Erosion & Sediment Control

In addition to the model ordinance, this section includes several other materials that may be useful either in drafting an ordinance or as support material:

Erosion and Sediment Control Ordinance from Minneapolis, MN:  This ordinance provides few technical guidelines, using the reference to a technical document. It is an example of a very strict ordinance in terms of the sites that are required to submit erosion and control plans.

Clearing and Grading Ordinance from Olympia, WA:   In many communities, clearing and grading is dealt with separately from erosion and sediment control. This ordinance provides an example.

Erosion and Sediment Control Inspection Checklist from the Lower Platte South Natural Resources District: This is a good example of a tool that can help contractors or government inspectors effectively maintain erosion and sediment control measures.

Small site design guideline from the Indiana Department of Natural Resources: For sites that are not regulated by the ordinance, guidance material such as this may help to reduce erosion and sedimentation.

Pre-Construction Meeting Notice from Montgomery County, MD:  Materials like this notice help support the ordinance language, and ensure that erosion and sediment control measures are properly installed.

Introduction to Erosion and Sediment Control

By most accounts, the most dangerous period of development is the initial construction phase when land is cleared of vegetation and graded to create a proper surface for construction. The removal of natural vegetation and topsoil renders the exposed area particularly susceptible to erosion, causing transformation of existing drainage areas and disturbance of sensitive areas. Erosion control is the process of minimizing the amount of soil that runs off during the construction process, and sediment control is the process of retaining eroded soil on site, preventing damage to watercourses and infrastructure.

The model ordinance in this section borrows language from the model erosion and sediment control ordinance for Westchester County, New York, and also incorporates some additional features that may help prevent erosion and sedimentation and protect natural resources more fully. For example, the model ordinance emphasizes the use of techniques to limit clearing and grading, and requires that contractors be certified to maintain and inspect erosion and sediment control practices.

The model ordinance will need to be adapted in order to be broadly applied for several reasons. For example, some of the requirements may not be politically feasible or technically appropriate in all communities. In addition, the ordinance does not strongly correlate with the process by which building permits are granted, because the process may vary between communities.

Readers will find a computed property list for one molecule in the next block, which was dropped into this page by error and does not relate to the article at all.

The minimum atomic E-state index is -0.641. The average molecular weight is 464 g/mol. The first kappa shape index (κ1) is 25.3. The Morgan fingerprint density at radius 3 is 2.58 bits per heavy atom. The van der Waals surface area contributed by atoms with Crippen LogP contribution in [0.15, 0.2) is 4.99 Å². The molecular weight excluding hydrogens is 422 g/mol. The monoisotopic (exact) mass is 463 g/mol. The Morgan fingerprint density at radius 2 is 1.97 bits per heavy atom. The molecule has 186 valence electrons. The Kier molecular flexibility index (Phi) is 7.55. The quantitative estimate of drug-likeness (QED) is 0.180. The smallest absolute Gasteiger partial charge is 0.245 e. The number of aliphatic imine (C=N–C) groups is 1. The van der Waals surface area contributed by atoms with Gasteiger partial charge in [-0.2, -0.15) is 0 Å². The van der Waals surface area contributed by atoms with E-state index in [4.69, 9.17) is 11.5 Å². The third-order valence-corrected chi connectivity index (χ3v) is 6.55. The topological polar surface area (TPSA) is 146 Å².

Stop!Where you see this symbol, you'll need to make a decision or get more information in order to apply this ordinance to your community.


The size of construction sites and specific design criteria within communities will dictate variations in any erosion and sediment control ordinance. However, there are a few elements that can help make an ordinance more effective, regardless of the more specific requirements:

  • Reference to a specific technical manual.

  • Clear enforcement measures to ensure maintenance of erosion and sediment control measures.

  • Flexibility to allow a process to change the plan in response to field conditions.

  • Authority for inspectors from the muncipality to inspect construction sites at regular intervals, and particularly at points where the plan may need to be changed.

  • Incorporation of measures to protect natural resources such as wetlands and forests.

  • A specific plan approval process, with guidelines on plan submission.

Erosion and sediment control is widely accepted as a necessary practice, but there are certain caveats to making even the most well-crafted ordinance effective. First, communities need to have the staff and resources to enforce erosion and sediment control regulations, or the authority to inspect sites becomes useless. In addition, the technical manual referred to in the ordinance needs to provide useful guidance on selecting erosion and sediment control measures, and in particular should not include measures that are ineffective. Finally, education of contractors, engineers, and designers regarding the importance and effective use of erosion and sediment controls is imperative to implementing effective erosion and sediment control.